Monday, May 11, 2009

Dutiable Components of Valuation: Packing

For the last two months, we have discussed issues related to valuation of imported merchandise. Last week the blog addressed assists, a dutiable component of valuation. The answer to last week’s multiple-choice question can be found at the end of this article.

Packing costs are defined as "the cost of all containers (except instruments of international traffic) and coverings of whatever nature or materials used in placing merchandise in condition, packed and ready for shipment to the United States." Packing costs are dutiable, and must be included in the value of imported merchandise. Packing costs are dutiable whether they are itemized separately on the invoice, or paid to the seller under a separate invoice. See 19 CFR 152.102(e).

The following are considered examples of dutiable packing:

  • Using Cardboard boxes, Styrofoam, and pallets.
  • Hanging of garments in a container
  • Attachment of hangtags or price tickets; however, if supplied by a U.S. party, they may be eligible for duty-free treatment.

Extra packing that is not necessary to put the merchandise in condition ready for export is not dutiable. If a cardboard box is sufficient, but the importer also wants the goods vacuum packed, the cost for vacuum packing is not included in transaction value.

To test our understanding of this concept, let's take a look at an example.

Roller Company manufactures ball bearings that are sold to Bearings R’ Us for $300 each. Bearings R’ Us ordered 1500 ball bearings and was invoiced $450,000. Bearings R’Us requested that the ball bearings be vacuum packed before being placed in individual boxes for placement in the final cardboard box for shipping. Because of the additional packing, Roller Company submitted the invoice for the bearings showing $450,000 with the shipment and sent a separate invoice for the packing after the shipment was on the water. The separate invoice showed $1,500 for the shipping cartons and individual boxes and $2,000 for the vacuum packaging for a total of $3,500. What value should duty be calculated on?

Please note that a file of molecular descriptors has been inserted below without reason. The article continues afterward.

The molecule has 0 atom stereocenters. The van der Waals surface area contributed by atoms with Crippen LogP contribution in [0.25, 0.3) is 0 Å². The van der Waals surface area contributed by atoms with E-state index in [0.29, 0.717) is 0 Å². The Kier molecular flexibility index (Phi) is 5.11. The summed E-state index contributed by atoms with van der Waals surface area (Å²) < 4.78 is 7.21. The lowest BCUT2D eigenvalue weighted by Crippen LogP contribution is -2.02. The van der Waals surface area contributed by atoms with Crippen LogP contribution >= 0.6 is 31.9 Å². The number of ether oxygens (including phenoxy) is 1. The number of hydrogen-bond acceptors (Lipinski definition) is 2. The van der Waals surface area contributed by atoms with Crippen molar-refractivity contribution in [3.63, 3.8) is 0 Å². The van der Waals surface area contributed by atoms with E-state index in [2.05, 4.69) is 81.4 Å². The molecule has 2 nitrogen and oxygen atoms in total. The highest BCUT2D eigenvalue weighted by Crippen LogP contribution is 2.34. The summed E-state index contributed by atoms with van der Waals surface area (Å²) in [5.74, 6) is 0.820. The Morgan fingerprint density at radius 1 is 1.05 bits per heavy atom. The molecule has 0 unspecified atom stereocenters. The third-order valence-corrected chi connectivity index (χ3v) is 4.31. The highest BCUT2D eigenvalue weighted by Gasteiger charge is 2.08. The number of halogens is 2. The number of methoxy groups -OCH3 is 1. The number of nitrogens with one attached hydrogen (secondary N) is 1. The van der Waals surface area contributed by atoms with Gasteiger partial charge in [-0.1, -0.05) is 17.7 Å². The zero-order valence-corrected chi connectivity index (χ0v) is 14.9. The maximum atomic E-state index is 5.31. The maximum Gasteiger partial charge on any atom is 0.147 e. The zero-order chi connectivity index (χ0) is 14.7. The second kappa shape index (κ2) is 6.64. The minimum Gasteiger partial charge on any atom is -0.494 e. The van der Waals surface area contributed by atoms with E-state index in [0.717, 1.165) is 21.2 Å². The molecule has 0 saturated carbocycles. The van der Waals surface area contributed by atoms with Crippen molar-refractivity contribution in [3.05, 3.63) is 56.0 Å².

A. $450,000
B. $451,500
C. $452,000
D. $453,500
E. None of the above.

The answer will be provided next Monday when we continue to discuss the topic of valuation.

Answer to Assists – Monday May 4, 2009
The answer is C. The value of the molds used in the production of merchandise supplied free of charge is dutiable, along with the cost of transportation of the mold from Taiwan to Japan. The value of the drawings is not dutiable since they were created in the U.S.

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